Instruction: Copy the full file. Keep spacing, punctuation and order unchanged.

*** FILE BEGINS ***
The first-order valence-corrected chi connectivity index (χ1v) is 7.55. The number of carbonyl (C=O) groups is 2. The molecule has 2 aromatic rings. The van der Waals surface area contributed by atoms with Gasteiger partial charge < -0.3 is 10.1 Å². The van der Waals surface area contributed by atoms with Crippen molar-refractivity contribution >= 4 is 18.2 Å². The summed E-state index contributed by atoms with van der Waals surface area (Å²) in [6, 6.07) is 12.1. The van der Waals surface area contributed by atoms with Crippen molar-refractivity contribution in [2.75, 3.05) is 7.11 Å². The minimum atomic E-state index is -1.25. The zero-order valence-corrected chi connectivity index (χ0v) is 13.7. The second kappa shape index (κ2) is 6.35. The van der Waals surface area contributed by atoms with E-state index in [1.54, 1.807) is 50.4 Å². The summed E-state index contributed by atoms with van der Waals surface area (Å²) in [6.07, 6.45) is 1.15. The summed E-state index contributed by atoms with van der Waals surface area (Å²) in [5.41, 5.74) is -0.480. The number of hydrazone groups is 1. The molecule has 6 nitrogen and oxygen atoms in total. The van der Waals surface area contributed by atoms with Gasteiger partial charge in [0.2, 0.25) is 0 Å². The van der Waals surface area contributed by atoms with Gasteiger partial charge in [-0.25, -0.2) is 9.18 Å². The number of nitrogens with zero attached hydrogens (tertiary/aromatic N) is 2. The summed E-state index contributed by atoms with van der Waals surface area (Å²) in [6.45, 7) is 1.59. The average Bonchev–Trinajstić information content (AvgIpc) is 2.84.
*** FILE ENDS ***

The first-order valence-corrected chi connectivity index (χ1v) is 7.55. The number of carbonyl (C=O) groups is 2. The molecule has 2 aromatic rings. The van der Waals surface area contributed by atoms with Gasteiger partial charge < -0.3 is 10.1 Å². The van der Waals surface area contributed by atoms with Crippen molar-refractivity contribution >= 4 is 18.2 Å². The summed E-state index contributed by atoms with van der Waals surface area (Å²) in [6, 6.07) is 12.1. The van der Waals surface area contributed by atoms with Crippen molar-refractivity contribution in [2.75, 3.05) is 7.11 Å². The minimum atomic E-state index is -1.25. The zero-order valence-corrected chi connectivity index (χ0v) is 13.7. The second kappa shape index (κ2) is 6.35. The van der Waals surface area contributed by atoms with E-state index in [1.54, 1.807) is 50.4 Å². The summed E-state index contributed by atoms with van der Waals surface area (Å²) in [6.07, 6.45) is 1.15. The summed E-state index contributed by atoms with van der Waals surface area (Å²) in [5.41, 5.74) is -0.480. The number of hydrazone groups is 1. The molecule has 6 nitrogen and oxygen atoms in total. The van der Waals surface area contributed by atoms with Gasteiger partial charge in [0.2, 0.25) is 0 Å². The van der Waals surface area contributed by atoms with Gasteiger partial charge in [-0.25, -0.2) is 9.18 Å². The number of nitrogens with zero attached hydrogens (tertiary/aromatic N) is 2. The summed E-state index contributed by atoms with van der Waals surface area (Å²) in [6.45, 7) is 1.59. The average Bonchev–Trinajstić information content (AvgIpc) is 2.84.